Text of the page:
But I get it. This sounds like communism. I know that. But the thing is it's the other one that's communism. It's the other one that's communism. Make money for a living. Work for a living. This is cool to work for a living. It actually is fun and you have customers and they want what you have and you sell it to them for a profit. So you take how much does it cost you to make the thing, you add something to that and then sell the thing to someone else and you end up with more that you started with. It's just genius.
Douglas Rushkoff joins the rank of French economist Thomas Piketty in expressing skepticism about free market capitalism in the digital age. Groundbreaking companies like Google, Amazon, and Uber operate using a "scorched Earth" method of value creation, says Rushkoff, which resembles 13th century colonialism. To make money, they extract value from communities rather than create it, much like conquistadors would extract precious metals from South American nations. If that sounds like a hyperbolic statement to you, you are probably not alone.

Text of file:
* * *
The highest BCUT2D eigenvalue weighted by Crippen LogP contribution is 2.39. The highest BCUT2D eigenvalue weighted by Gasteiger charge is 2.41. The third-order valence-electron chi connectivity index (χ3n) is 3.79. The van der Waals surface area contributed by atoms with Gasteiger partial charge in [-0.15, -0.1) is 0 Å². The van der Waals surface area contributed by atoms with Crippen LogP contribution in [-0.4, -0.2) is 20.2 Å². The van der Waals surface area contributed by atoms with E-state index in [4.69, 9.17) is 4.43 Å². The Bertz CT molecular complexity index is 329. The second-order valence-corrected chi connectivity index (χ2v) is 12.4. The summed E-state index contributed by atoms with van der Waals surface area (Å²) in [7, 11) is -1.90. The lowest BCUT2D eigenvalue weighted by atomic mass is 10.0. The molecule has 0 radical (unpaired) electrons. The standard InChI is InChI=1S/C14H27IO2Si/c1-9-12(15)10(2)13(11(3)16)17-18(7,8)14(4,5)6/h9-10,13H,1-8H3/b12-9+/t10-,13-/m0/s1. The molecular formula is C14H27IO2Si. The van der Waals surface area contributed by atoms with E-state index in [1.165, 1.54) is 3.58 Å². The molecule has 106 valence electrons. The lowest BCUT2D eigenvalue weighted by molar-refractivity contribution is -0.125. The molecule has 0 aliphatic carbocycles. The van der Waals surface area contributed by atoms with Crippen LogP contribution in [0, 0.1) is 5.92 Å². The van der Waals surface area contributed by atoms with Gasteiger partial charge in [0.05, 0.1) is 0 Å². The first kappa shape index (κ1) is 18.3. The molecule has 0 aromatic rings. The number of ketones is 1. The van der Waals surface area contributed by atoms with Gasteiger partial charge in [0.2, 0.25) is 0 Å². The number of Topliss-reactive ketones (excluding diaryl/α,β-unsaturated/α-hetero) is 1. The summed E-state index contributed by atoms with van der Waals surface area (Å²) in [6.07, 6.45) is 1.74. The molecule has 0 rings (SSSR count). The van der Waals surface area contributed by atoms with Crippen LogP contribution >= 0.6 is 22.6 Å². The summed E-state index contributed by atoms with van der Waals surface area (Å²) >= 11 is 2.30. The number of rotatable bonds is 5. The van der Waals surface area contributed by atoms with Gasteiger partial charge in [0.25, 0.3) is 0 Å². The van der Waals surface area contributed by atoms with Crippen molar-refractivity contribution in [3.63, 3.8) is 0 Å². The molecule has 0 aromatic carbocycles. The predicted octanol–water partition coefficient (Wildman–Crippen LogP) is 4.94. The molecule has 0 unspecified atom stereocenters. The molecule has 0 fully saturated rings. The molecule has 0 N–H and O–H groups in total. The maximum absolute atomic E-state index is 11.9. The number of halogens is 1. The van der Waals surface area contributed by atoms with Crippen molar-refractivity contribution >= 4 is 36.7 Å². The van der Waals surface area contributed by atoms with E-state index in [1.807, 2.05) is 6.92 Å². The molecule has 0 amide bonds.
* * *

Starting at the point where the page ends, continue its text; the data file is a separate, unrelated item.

But Rushkoff points out that for all our fascination with digital companies, they have yet to make up more than four percent of the real economy, based on gross domestic product. They are not, strictly speaking, very good at creating value. Because they offer services to millions — even billions — of people, it appears they have value, but, Rushkoff asks, what value are those services adding to local communities? Often times, very little. They are, like Walmart, creating a vacuum in which local businesses struggle survive.
It is not that companies like Amazon or Walmart are misanthropic, but that our financial system rewards their method of creating value. Banks grant loans based on a business's ability to extract wealth from a community, not on whether it make positive a positive contribution to a neighborhood. There is another way, says Rushkoff — a way that's good for banks, businesses, and local communities...